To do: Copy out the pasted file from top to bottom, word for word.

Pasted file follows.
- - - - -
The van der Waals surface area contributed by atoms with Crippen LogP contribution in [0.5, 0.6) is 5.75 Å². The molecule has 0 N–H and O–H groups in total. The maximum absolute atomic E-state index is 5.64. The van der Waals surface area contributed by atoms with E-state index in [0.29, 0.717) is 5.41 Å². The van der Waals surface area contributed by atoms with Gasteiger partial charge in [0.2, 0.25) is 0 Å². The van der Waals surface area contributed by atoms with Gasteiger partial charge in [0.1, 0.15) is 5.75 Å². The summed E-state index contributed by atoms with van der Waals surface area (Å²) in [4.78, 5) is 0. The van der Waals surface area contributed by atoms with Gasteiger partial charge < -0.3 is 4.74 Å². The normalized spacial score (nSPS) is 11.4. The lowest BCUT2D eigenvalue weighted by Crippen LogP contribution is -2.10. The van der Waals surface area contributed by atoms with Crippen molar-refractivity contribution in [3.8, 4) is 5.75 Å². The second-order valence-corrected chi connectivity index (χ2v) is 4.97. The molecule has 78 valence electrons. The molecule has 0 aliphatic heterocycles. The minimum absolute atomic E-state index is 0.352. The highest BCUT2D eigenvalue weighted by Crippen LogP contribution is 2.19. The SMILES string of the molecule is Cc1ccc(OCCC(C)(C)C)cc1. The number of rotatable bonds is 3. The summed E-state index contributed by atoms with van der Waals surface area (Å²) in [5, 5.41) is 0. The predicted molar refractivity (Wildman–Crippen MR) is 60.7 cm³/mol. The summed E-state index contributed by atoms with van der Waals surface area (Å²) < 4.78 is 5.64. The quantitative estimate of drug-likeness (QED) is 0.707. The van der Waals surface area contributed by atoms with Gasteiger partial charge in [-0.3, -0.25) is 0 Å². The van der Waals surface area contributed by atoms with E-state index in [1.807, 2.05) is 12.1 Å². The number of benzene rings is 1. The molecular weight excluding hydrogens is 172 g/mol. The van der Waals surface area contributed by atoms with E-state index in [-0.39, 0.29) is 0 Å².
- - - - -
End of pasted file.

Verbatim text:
The van der Waals surface area contributed by atoms with Crippen LogP contribution in [0.5, 0.6) is 5.75 Å². The molecule has 0 N–H and O–H groups in total. The maximum absolute atomic E-state index is 5.64. The van der Waals surface area contributed by atoms with E-state index in [0.29, 0.717) is 5.41 Å². The van der Waals surface area contributed by atoms with Gasteiger partial charge in [0.2, 0.25) is 0 Å². The van der Waals surface area contributed by atoms with Gasteiger partial charge in [0.1, 0.15) is 5.75 Å². The summed E-state index contributed by atoms with van der Waals surface area (Å²) in [4.78, 5) is 0. The van der Waals surface area contributed by atoms with Gasteiger partial charge < -0.3 is 4.74 Å². The normalized spacial score (nSPS) is 11.4. The lowest BCUT2D eigenvalue weighted by Crippen LogP contribution is -2.10. The van der Waals surface area contributed by atoms with Crippen molar-refractivity contribution in [3.8, 4) is 5.75 Å². The second-order valence-corrected chi connectivity index (χ2v) is 4.97. The molecule has 78 valence electrons. The molecule has 0 aliphatic heterocycles. The minimum absolute atomic E-state index is 0.352. The highest BCUT2D eigenvalue weighted by Crippen LogP contribution is 2.19. The SMILES string of the molecule is Cc1ccc(OCCC(C)(C)C)cc1. The number of rotatable bonds is 3. The summed E-state index contributed by atoms with van der Waals surface area (Å²) in [5, 5.41) is 0. The predicted molar refractivity (Wildman–Crippen MR) is 60.7 cm³/mol. The summed E-state index contributed by atoms with van der Waals surface area (Å²) < 4.78 is 5.64. The quantitative estimate of drug-likeness (QED) is 0.707. The van der Waals surface area contributed by atoms with Gasteiger partial charge in [-0.3, -0.25) is 0 Å². The van der Waals surface area contributed by atoms with E-state index in [1.807, 2.05) is 12.1 Å². The number of benzene rings is 1. The molecular weight excluding hydrogens is 172 g/mol. The van der Waals surface area contributed by atoms with E-state index in [-0.39, 0.29) is 0 Å².